Tim’s Biznass

In this day and age in skateboarding, skateboarders and external corporations alike have incessantly been seeking one another out.

This is so that each of the two parties can use one another to help themselves pull in heavy stacks of greenbacks. All who own a TV are bearing witness to this type of situation on a daily basis-athletes from all sports are shown on idiot boxes everywhere endorsing batteries or some other random nonsense. Because skaters also want some “do-rae-mi,” like other major athletes, they too have swung the door to the skateboard world wide-freakin’-open so that the dangerous corporate double-edge sword can slide on in. Along with that they have also granted passage to a whole mess of other unwanted external involvement that was lurking in the shadows, also fiending to get its harsh mitts on the inside-thus letting the outsiders infiltrate an area that should strictly be our stomping grounds.

If these outside corporations want in so bad, I think, or better yet I know, we should be a little more wary of all this and not let them in until it’s more so on our own terms. If they don’t agree to what we stipulate, then I say, “Fuck ’em” and tell them to go peddle their shit somewhere else. Send their lives to a wakeboarding contest or something. Most likely they will fold and play our game the way we want it played.

I went to an X-Games trials contest once when the whole X-Games thing was still a bit new, and I didn’t really fully understand the nature of that corny beast. Skaters were pitted against one another like gladiators for all the public to see if they could make a place for themselves in the main X-Games contest where they could possibly hit the big-time pay dirt. This event was of course televised, so corporations were very much in the house. There were numerous banners all over the course promoting every sort of product you could think of. And even though there were banners displayed throughout the contest area, I noticed that there was not a single one for any skateboard company-which got me thinking we were basically out of what should be our element and sort of selling our souls for the deliciously decadent dollar without clearly being conscious of it.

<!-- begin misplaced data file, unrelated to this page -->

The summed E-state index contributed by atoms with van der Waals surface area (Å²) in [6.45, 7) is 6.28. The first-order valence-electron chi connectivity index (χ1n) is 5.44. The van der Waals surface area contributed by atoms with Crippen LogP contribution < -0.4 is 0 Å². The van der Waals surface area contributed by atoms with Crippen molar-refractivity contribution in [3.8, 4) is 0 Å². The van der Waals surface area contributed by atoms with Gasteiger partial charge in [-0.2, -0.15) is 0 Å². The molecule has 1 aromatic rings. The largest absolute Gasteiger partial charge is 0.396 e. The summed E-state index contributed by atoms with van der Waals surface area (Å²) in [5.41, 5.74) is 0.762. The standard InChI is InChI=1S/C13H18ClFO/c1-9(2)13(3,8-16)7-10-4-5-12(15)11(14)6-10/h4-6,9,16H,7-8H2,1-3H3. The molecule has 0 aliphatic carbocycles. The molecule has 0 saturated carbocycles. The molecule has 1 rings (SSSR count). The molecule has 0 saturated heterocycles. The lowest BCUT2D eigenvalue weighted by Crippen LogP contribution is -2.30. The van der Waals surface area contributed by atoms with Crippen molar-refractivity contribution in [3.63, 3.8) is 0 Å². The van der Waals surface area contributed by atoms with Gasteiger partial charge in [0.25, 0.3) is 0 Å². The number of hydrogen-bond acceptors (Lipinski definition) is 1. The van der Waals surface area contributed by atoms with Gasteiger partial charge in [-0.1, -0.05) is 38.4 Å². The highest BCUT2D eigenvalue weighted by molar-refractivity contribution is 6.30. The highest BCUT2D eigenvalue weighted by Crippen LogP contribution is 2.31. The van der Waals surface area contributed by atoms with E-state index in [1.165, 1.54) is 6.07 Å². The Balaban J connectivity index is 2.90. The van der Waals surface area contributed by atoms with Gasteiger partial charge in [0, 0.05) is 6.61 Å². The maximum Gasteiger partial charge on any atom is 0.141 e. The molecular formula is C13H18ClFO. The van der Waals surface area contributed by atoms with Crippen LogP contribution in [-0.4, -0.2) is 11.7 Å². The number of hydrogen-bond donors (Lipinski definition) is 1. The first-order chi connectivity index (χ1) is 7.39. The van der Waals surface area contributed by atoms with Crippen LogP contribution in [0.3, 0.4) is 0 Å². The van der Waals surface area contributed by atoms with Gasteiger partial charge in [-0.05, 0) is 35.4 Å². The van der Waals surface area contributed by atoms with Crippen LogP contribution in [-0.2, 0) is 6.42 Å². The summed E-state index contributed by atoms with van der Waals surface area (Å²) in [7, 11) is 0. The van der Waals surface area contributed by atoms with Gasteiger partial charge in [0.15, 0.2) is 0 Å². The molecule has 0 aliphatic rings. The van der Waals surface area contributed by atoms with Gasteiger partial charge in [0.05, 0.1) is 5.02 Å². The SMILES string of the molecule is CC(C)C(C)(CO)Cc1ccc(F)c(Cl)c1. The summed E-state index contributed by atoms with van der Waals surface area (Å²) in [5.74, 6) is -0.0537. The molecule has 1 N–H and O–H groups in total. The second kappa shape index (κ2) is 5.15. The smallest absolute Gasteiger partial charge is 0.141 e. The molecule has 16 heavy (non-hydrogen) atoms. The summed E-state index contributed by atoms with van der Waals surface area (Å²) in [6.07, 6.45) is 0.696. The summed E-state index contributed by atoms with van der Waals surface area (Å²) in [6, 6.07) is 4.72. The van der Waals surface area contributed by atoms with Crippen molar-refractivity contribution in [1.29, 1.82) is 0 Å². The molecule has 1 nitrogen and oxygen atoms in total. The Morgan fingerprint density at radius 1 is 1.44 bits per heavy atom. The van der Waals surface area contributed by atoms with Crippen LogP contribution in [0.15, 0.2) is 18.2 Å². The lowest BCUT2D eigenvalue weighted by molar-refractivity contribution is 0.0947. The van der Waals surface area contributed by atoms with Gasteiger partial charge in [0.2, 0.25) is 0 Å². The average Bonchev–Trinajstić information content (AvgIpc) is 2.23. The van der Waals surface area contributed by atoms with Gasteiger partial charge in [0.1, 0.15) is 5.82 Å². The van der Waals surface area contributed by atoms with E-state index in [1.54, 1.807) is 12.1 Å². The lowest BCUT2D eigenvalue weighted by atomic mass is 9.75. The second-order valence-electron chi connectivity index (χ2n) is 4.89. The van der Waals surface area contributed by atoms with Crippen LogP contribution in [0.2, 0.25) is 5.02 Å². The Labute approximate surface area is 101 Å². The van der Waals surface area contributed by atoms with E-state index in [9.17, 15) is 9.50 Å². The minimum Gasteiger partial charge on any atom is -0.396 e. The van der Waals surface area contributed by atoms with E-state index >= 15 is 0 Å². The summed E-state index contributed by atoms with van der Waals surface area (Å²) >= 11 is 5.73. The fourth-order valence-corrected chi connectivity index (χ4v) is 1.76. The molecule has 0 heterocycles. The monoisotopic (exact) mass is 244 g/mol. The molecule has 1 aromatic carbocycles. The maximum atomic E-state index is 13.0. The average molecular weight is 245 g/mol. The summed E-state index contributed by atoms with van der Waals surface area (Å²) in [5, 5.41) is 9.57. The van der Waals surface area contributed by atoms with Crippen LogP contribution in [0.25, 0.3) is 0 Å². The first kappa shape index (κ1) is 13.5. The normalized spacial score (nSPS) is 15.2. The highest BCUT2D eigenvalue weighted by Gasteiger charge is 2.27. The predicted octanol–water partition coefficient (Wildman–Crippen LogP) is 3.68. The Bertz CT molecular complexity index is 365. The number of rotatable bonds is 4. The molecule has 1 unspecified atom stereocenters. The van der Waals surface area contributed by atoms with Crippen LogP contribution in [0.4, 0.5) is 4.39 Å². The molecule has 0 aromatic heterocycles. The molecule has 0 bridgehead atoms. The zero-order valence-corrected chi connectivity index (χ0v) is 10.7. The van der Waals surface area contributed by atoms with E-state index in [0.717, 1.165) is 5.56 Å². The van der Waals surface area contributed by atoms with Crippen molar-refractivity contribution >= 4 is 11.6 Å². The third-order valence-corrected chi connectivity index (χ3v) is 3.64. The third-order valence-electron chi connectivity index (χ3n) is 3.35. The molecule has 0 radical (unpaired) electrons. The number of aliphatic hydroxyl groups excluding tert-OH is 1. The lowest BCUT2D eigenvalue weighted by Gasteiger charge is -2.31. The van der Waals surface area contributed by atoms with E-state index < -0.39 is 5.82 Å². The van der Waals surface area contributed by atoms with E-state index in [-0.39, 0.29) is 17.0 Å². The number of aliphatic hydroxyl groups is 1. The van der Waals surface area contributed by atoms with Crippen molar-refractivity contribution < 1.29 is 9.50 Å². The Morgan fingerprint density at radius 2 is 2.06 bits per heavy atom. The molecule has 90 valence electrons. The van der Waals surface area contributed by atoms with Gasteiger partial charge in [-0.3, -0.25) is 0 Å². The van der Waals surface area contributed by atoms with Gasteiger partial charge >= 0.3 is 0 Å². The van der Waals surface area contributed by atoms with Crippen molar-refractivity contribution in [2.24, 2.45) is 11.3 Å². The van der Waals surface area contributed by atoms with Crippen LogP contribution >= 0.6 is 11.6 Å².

It seemed as though the outsiders had completely taken over this realm of skateboarding and that we were in very little control of what was taking place. Anyway, I ended up standing in front of a small banner during someone’s run, thus obstructing the television camera’s view of it. When someone from the corporate side saw what I was not purposely doing, they yelled at me, told me to skedaddle out of the way, and then proceeded to kick me off the deck of the ramp even though I was skating in the contest.

I hated this sack of shit outsider telling me what to do, so I went up to the judges right then and there and told them to take me out of the contest.

That made me want nothing to do with that whole circus of a scene, and to this day I haven’t yet tried to make my way back. Of course, all the contest dorks stayed and got some money, but I was glad I broke out ’cause it made me look like I was cool.

And by contest dorks I mean the people who only skate contests and basically aren’t seen anywhere else in skateboarding-so take it easy, it’s okay to skate a contest if you can skate other shit, too.

These are the dorks who show up to every televised contest and are to blame for continually feeding the corporate hounds. All the while making it easier for them to set the rules for us and not the other way around, the way it should be.

Everyone has to realize that we have the upper hand here, and if we wanted we could make the involvement of outside corporations in contests a little more tasteful if we weren’t so damn impatient and greedy.